Forms of Grief

Sina Queyras · M×T

The title, M×T, is one side of a formula for grief: Feeling = Memory × Time. That formula is marked, as the cover is marked, by a multiplication sign. Emily Dickinson: “After great pain, a formal feeling comes.” Here, great pains multiply, and formal feelings multiply—but feeling’s forms multiply as well. From sonnets to erasure poems, from anagrams to postcards: feeling uses familiar forms, but also nurtures new and not-yet-articulated forms. Such forms emerge from ordered materiality (letters, words, lines): Is feeling also material, countable and transformable? It must be material, if it is a product of multiplication. The sections of the books are divided by electrical diagrams for circuitry which might harness and control this emotional materiality, such as an “emotional overload sensor circuit”. And yet even after emotions are made material: “The dead are not firewood. They cannot be collected, ordered or made useful to the living.” Grief can be ordered, words of grief can be ordered, but you cannot order the dead. They will somehow manage to multiply beyond your taxonomies: they will somehow manage to order us to grief, which multiplies our words and forms.

Michael e. Casteels · sorrow is to row

If M×T is a copious anthology of forms of grief, sorrow is to row is a small and solitary form: a single poem, tucked inside a little sleeve pasted inside its cover. The book—a simple, handmade object, made in an edition of 26—requires you to find its small poem with a few protective layers; not an impossible task, but an intimate and familiar one. The emotions of the poem are here again made material in the book object, in the physical act of accessing the poem. Grief takes on another form, a single form that is still based on multiplying: The poem consists of a single phrase (“sorrow is to row your boat nowhere”, from bpNichol’s Martyrology) typed out several times. The lines are all the width of the title (in a monospaced typeface), but the repeated phrase is one letter longer than the width of the line. And so the poem begins “sorrow is to row / your boat nowher / e sorrow is to r / ow…” — and the phrase breaks differently each time. Enjambments multiply, the meanings hidden within words (the ‘ow’ in ‘row’) are revealed by the breaking. The repetition may seem to be heading nowhere, but at the point where the phrase’s phase would repeat the opening line, the poem ends—not nowhere, but at a point: the sudden mark of an ending, the period, the full stop.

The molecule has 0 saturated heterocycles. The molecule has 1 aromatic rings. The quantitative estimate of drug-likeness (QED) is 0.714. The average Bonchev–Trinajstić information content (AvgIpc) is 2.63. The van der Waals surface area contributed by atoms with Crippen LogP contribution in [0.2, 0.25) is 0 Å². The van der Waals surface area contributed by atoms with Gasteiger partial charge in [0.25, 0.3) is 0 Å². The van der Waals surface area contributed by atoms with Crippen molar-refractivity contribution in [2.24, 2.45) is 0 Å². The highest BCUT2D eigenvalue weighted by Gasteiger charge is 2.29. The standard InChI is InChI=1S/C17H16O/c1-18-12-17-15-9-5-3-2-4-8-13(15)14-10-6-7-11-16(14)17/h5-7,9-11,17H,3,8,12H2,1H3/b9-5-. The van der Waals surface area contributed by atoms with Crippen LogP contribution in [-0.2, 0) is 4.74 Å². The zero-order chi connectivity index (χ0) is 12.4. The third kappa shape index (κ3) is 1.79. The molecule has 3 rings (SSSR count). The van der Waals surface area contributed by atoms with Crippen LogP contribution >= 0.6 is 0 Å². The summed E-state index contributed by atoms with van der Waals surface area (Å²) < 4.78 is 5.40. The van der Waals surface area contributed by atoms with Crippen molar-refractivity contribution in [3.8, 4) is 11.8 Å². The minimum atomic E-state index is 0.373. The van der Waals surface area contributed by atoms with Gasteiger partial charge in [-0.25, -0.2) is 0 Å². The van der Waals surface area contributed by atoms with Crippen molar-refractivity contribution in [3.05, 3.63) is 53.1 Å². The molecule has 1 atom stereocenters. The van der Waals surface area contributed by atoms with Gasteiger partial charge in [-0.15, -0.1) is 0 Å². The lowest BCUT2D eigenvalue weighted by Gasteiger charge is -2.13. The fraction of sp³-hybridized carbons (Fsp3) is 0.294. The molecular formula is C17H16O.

Sina Queyras, M×T (Toronto: Coach House, 2014).

Michael e. Casteels, sorrow is to row (Kingston, Ont.: Puddles of Sky, 2014).